The Rescue of Danish Jews
Germany occupied Denmark in 1940. When the Germans decided to deport Jews from Denmark in August 1943, Danes spontaneously organized a rescue operation and helped Jews reach the coast; fishermen then ferried them to neutral Sweden. The rescue operation expanded to include participation by the Danish resistance, the police, and the government. In little more than three weeks, the Danes ferried more than 7,000 Jews and close to 700 of their non-Jewish relatives to Sweden, which accepted the Danish refugees. The Germans seized about 500 Jews in Denmark and deported them to the Theresienstadt (Terezin) ghetto in Bohemia. The Danes demanded information on their whereabouts. The vigor of Danish protests perhaps prevented their deportation to the killing centers in occupied Poland.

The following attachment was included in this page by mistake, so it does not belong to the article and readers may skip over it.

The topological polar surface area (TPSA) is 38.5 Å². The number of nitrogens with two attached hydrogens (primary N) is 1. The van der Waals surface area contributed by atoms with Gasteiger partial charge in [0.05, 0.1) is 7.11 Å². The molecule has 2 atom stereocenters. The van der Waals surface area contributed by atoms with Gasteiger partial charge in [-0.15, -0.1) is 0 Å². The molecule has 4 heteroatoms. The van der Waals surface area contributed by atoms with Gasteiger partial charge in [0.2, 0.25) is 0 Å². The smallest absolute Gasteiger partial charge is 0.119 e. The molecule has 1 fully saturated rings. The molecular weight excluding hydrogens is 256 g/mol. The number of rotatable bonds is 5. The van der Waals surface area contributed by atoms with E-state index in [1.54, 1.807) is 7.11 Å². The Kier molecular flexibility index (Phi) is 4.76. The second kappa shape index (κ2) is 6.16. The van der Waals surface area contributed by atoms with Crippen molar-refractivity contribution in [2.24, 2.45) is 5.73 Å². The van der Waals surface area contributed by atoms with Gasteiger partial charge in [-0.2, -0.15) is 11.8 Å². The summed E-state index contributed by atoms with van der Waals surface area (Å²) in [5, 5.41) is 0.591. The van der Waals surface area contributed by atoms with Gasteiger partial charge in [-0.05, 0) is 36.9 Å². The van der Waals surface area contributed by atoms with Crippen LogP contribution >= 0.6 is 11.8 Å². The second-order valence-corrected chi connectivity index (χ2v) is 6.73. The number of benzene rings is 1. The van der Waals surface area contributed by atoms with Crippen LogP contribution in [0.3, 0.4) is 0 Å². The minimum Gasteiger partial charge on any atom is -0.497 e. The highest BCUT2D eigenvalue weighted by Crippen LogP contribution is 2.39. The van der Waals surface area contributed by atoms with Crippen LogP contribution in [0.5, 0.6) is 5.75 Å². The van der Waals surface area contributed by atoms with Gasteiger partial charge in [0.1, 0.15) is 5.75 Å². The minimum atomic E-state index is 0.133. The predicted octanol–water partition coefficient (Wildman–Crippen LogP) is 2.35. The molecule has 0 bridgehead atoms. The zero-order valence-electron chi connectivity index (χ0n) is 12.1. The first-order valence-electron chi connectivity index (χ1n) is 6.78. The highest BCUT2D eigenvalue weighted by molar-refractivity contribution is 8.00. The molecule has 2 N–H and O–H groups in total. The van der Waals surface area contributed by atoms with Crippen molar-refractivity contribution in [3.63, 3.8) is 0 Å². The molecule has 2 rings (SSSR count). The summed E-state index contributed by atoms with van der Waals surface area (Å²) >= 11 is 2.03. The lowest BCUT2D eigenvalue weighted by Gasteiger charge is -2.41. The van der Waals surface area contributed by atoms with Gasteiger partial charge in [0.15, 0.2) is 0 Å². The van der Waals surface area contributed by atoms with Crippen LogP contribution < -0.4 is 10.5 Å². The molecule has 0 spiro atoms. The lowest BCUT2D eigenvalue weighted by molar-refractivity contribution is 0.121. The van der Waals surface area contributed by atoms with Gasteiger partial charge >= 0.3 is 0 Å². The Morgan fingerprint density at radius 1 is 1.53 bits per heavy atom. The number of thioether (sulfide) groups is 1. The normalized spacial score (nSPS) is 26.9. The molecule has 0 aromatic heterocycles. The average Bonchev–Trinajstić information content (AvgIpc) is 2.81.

Source: U.S. Holocaust Memorial Museum